Great Moments in Literary Theft: David Duchovny’s Red Speedo Poem


The year was 1995.  Hope was high and life was worth living.  “Google” meant a large number.  Some phones still had cords and it was really hard to sext if you were using a rotary dial.

1995 was the heyday of American culture and you couldn’t log into AOL via dialup without reading about The X-Files.  Mulder and Scully were the hottest protagonists on TV and David Duchovny and Gillian Anderson together were singlehandedly spurring interest in the newfangled Internet.  Not only were both of them physically attractive, but both projected a distinct intelligence and depth.  So strong was their chemistry and the stories they told that The X-Files is returning for a six-episode miniseries event in January 2016.

Yes, in 1995, it seemed that David Duchovny could do anything.  (Now he can only do 99.5% of the things.)  He could even introduce teenage me to William Carlos Williams.

In those days, I consumed as much information as I could about the show and dreamed of one day writing for such a program.  I remember the September 1995 issue of Entertainment Weekly because Benjamin Svetkey’s article pointed out that David Duchovny, this big TV star, wrote poetry.

“Hey!”  I thought.  “I write poetry!  I could be like him, just without the money or women!”

I wasn’t particularly moved by the episode in which Mr. Duchovny wore a red Speedo, but I knew many others were.  I did, however, appreciate Mr. Duchovny’s off-the-cuff  twist on some guy named William Carlos Williams:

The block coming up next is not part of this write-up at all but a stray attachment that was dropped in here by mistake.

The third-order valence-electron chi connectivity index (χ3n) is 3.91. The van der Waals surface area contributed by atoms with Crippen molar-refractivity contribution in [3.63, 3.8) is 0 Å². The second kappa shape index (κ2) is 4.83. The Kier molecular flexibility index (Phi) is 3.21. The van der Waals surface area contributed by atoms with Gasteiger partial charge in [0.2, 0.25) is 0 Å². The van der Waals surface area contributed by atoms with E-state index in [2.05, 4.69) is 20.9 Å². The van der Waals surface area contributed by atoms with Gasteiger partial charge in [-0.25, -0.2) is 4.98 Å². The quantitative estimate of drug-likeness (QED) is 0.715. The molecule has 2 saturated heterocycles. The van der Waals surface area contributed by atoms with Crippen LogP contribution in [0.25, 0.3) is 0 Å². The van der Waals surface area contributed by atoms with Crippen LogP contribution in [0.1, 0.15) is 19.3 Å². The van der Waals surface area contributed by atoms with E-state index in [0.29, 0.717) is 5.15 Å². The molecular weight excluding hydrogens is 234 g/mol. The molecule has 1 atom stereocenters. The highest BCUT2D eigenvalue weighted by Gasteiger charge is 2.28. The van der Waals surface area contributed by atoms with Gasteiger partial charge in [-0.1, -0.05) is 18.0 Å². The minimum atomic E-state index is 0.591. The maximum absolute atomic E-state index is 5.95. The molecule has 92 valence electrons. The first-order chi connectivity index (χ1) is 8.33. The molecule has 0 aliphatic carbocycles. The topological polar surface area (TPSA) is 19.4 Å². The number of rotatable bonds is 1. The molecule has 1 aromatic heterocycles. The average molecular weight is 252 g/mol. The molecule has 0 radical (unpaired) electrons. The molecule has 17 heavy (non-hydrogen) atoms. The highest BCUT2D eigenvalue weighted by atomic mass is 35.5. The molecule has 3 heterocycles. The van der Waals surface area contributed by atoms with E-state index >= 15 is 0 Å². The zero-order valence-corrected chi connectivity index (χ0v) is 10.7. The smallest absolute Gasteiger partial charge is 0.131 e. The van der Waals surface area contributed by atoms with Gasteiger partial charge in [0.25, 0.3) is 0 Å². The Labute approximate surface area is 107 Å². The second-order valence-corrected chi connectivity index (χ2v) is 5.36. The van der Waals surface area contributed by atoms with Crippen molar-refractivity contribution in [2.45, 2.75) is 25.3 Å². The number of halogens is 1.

My Speedo

So much depends upon a red Speedo

Covered with rain

The next time I was in the school library, I looked up this William Carlos Williams fellow and found my horizons expanded.  I thought about the connection between Mr. Williams’s wheelbarrow and Mr. Duchovny’s Speedo and, well, I tried not to read too much into it.

The point is that my enjoyment of the interview and my respect for Mr. Duchovny increased once I understood the allusion he was making.  (It’s important for a writer to have a wide frame of reference.)  Now that I’m slightly more mature than I was in 1995, I can also appreciate that Mr. Duchovny was blending high and low culture.  (I sometimes feel the balance is…off.)  Mr. Duchovny and Mr. Williams also offer poetry that is abstract, but is relatively easy to understand and enjoy if you give it a chance.  (As I keep saying, we need to #MakeMoreReaders.)

Why not follow Mr. Duchovny’s lead and rewrite a classic poem of your own?  While you are at it, check out Mr. Duchovny’s novel as you wait for the X-Files premiere on January 24.  We can’t go back to 1995, when the sun shone and the lilacs were in bloom.  We can, however, be like Mulder and Scully-and Duchovny and Anderson-by showing the world that age may take its toll, but we can still produce better work than ever before.  Even though we may want an occasional nap or a pair of comfortable shoes.



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